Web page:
The Last Miles: The Music of Miles Davis, 1980-1991
Cole then goes on to devote nearly 100 pages to Miles' many tours, and the posthumous live album, Live Around the World. As much as Miles' '80s albums had their appeal, Cole makes it clear that live, the material took on a whole other perspective. While some members of Miles' bands would leave because of the movement towards more restrictive form and Miles' concerts would, in fact, begin to take on more of a rock concert vibe than anything else the one thing that becomes evident is that, as prearranged as his concerts would appear to become, band members were still required to stay on their toes, as Miles would signal song and solo changes by sometimes the most innocuous of cues.
The format of the book has its advantages and disadvantages. Giving a track-by-track, blow-by-blow account of every song Miles recorded in the '80s means that it becomes increasingly difficult to find new and novel ways to say "funky. Perhaps Cole should have stuck with placing the songs in musical perspective, and avoided trying to describe each and every one as a unique piece of music.
The editing also leaves something to be desired. An extremely interesting and little-known fact is that keyboardist Lyle Mays, long-time member of the Pat Metheny Group, was actually considered as a potential collaborator for Tutu. What is annoying, however, is the constant misspelling of his name as "Mayes. Later in the book, Cole tries to describe the functioning of the whammy bar of a guitar, and is, quite simply, incorrect. Last, there are far too many instances of self-reference "see below being the worst offender. Referring to a future or past chapter is one thing; referring to something as vague as "below in a 500-page book is more an exercise in futility.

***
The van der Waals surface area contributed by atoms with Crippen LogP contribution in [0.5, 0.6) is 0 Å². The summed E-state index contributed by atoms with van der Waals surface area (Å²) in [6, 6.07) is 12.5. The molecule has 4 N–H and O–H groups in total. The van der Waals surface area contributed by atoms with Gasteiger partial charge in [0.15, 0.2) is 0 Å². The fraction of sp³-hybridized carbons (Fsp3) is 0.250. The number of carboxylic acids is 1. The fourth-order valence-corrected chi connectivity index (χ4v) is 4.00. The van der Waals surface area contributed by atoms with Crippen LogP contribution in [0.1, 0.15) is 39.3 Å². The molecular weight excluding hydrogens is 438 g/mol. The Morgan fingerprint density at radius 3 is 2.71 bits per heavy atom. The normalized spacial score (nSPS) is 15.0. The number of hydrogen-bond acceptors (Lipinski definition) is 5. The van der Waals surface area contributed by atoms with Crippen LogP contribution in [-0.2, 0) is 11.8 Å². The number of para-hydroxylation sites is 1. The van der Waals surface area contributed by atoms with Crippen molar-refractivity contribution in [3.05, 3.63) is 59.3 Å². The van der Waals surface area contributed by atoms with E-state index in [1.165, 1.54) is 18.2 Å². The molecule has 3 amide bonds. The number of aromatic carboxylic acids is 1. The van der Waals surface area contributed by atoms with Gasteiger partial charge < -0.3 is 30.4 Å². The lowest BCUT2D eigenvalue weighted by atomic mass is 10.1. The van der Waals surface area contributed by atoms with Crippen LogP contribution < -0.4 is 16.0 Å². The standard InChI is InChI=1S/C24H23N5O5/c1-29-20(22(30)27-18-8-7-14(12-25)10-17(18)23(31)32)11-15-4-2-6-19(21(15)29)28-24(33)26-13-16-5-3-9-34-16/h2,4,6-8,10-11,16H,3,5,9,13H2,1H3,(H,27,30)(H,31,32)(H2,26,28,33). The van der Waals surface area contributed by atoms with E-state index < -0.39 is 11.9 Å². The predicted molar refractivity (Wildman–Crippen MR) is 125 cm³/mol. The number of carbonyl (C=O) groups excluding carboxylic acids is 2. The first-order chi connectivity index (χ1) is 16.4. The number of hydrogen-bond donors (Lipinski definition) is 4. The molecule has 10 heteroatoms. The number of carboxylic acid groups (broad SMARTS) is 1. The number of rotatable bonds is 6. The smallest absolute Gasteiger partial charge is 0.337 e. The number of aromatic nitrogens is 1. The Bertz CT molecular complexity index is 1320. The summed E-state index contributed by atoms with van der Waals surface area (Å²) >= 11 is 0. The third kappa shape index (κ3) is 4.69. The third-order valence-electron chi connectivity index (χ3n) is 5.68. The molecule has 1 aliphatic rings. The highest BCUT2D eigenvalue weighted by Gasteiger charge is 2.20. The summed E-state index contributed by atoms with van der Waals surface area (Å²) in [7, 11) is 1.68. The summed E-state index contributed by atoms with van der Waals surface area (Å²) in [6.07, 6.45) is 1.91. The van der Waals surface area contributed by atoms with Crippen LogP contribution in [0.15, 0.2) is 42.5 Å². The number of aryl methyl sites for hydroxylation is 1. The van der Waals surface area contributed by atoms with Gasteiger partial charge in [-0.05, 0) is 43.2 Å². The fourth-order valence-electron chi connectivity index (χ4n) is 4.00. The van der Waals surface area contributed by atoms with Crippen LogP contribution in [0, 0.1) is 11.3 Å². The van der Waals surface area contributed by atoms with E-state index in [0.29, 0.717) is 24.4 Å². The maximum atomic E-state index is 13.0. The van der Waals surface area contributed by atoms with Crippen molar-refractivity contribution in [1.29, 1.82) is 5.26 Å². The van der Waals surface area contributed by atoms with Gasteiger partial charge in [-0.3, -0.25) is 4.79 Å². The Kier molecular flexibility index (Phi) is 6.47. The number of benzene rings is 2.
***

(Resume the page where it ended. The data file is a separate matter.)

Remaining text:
These quibbles are, however, largely unimportant when one considers the scope of Cole's book and how incredibly thorough it is. There simply hasn't been another book published on Miles Davis, in any period, that has managed to obtain the wealth of interview material and cover his recorded work and various live tours in such a complete and comprehensive fashion.
While The Last Miles: The Music of Miles Davis, 1980-1991 may not convince the real purists out there that Miles' last years were anything more than simple commercial pandering, anyone who either appreciates the period, or has felt perhaps slightly ambiguous about it will likely be convinced that, while Miles wasn't forging new paths as he had previously, there was much more going on then met the eye.
Engagingly written from start to finish, filled with more facts than you'll be able to remember first time through, The Last Miles is an essential portrait of Miles' last decade and a strong argument that his music was both valid and perfectly in keeping with a musical philosophy that would ultimately stretch over six decades.